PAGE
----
Every Friday before Memorial Day, The Harford County Health Department joins the National Council on Skin Cancer Prevention in observing national “Don’t Fry Day” to encourage sun safety awareness.
Skin cancer affects all skin types and is the most common cancer in Maryland. According to the Skin Cancer Foundation, one in five Americans will develop skin cancer in the course of a lifetime.
Because no single step can fully protect you and your family from overexposure to UV radiation, follow as many of the following tips as possible:
- Do not tan or burn
- Avoid using tanning beds and sun lamps
- Seek shade; remember the sun’s UV rays are strongest between 10:00AM and 4:00PM
- Wear sun-protective clothing, including hats
- Generously apply sunscreen
- Use extra caution near water, snow and sand because of UV reflection
- Check the UV index when planning outdoor activities
May also is Melanoma and Skin Cancer Detection and Prevention Month. The American Cancer Society estimates that in 2017, approximately 1,700 Marylanders and 87,110 persons in the United States will be diagnosed with melanoma skin cancer, the deadliest form of skin cancer. Unlike basal cell and squamous cell skin cancers, melanoma is more likely to spread to other parts of the body and accounts for 75% of skin cancer deaths. Other major risk factors for melanoma include having a history of sunburns during childhood, certain types of moles, fair skin, freckles, red or blond hair, and personal and family history of skin cancers. Spots on the skin that are new or that change in size, shape, or color should be evaluated by a doctor.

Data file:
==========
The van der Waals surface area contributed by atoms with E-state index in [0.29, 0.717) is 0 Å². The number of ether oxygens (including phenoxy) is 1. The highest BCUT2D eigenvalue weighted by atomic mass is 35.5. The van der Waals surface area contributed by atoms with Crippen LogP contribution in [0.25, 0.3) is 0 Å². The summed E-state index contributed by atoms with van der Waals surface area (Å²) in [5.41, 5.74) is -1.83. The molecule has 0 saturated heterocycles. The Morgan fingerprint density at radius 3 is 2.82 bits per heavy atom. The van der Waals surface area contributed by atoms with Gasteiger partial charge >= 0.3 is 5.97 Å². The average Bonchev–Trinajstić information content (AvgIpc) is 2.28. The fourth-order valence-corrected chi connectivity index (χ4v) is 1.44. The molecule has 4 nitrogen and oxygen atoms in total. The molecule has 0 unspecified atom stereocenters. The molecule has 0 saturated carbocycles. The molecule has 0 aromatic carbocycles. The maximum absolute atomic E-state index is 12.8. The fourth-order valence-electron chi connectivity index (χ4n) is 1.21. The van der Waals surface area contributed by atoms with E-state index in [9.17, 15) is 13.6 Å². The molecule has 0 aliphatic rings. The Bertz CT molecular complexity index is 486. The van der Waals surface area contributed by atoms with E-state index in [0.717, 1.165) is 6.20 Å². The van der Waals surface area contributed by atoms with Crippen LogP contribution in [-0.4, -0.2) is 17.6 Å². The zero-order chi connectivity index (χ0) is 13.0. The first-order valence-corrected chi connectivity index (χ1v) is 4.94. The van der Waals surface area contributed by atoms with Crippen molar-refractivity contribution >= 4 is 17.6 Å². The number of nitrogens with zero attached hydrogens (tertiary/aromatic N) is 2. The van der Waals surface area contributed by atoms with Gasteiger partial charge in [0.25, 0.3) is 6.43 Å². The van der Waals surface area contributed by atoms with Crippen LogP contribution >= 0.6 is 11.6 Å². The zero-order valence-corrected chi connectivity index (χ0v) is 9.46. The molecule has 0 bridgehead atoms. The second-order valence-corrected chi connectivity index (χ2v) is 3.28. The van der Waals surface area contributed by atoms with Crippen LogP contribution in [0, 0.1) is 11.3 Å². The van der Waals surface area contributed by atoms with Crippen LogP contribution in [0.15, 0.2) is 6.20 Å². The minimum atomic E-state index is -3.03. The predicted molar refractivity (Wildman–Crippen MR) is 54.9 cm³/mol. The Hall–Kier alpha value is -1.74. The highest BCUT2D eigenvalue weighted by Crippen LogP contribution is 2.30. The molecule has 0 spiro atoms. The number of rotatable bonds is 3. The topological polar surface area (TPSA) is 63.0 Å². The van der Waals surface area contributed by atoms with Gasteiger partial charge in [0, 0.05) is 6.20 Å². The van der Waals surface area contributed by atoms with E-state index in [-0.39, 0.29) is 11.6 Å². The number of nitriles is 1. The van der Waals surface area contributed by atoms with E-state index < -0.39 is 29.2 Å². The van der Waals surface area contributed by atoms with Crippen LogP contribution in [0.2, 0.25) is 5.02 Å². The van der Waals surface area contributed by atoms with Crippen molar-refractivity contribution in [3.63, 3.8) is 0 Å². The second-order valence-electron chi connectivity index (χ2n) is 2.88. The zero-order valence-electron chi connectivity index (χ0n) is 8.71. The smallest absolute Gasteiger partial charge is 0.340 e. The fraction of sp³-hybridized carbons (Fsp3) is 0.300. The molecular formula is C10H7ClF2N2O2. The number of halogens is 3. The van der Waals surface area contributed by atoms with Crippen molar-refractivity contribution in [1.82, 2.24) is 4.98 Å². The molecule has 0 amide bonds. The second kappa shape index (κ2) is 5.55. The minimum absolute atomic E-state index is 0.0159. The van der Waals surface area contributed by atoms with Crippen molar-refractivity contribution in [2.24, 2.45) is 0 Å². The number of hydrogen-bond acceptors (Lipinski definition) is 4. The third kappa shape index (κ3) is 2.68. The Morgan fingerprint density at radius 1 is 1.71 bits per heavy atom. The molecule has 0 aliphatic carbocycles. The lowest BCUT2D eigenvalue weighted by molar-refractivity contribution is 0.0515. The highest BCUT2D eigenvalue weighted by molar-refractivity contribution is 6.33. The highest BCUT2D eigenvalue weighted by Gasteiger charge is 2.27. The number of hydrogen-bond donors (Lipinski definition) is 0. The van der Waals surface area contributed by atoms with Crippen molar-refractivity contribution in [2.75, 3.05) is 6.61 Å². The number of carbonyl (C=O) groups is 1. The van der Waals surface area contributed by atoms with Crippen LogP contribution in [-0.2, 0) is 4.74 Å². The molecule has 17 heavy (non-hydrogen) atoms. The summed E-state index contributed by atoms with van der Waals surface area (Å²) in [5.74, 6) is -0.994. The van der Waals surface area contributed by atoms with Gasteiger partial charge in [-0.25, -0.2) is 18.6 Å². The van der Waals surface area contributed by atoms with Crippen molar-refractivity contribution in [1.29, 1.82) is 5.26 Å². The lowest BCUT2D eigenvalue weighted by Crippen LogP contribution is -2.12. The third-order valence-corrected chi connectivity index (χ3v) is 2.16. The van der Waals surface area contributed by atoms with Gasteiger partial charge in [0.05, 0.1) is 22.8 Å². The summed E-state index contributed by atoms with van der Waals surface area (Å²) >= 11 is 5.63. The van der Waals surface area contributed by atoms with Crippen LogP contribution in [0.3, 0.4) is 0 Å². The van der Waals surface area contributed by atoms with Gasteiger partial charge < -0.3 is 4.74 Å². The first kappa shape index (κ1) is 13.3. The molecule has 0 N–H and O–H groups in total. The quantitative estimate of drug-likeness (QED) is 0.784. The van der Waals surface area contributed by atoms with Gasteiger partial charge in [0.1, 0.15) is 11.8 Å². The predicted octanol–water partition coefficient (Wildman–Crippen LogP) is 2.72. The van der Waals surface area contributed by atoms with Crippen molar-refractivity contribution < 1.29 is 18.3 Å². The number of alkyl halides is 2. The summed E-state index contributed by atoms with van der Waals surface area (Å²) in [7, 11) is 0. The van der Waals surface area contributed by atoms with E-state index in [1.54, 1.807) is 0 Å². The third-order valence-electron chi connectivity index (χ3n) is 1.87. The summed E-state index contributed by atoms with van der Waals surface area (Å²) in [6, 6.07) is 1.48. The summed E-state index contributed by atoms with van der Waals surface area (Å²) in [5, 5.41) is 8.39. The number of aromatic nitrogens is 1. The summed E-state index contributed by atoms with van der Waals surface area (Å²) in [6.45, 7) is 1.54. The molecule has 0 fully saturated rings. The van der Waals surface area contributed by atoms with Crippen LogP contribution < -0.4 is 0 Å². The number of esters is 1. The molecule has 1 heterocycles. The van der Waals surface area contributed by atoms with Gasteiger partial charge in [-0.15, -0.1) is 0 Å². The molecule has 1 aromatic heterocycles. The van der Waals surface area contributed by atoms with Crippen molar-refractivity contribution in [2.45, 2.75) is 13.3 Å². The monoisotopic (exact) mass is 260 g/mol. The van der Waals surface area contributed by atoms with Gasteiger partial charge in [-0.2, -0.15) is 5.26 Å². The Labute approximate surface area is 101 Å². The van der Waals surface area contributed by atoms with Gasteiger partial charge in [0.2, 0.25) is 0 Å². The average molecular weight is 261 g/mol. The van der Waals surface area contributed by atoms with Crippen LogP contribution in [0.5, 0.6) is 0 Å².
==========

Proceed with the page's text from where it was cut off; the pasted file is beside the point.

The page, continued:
There is no such thing as a safe tan, since “tanned skin” is “damaged skin”. Ultraviolet (UV) radiation
from the sun and from artificial tanning devices (tanning lamps and tanning booths) is the biggest risk factor
for skin cancer. People who first use a tanning bed before age 35 increase their risk for melanoma by 75
percent. Other major risk factors for melanoma include having a history of childhood sunburn, certain types of
moles, fair skin, freckles, red or blond hair, and personal and family history of skin cancers. Spots on the skin
that are new or that change in size, shape, or color may require physician attention if they persist.
For more information, please visit the Harford County Health Department Skin Cancer Awareness
website at http://harfordcountyhealth.com/skin-cancer-awareness/.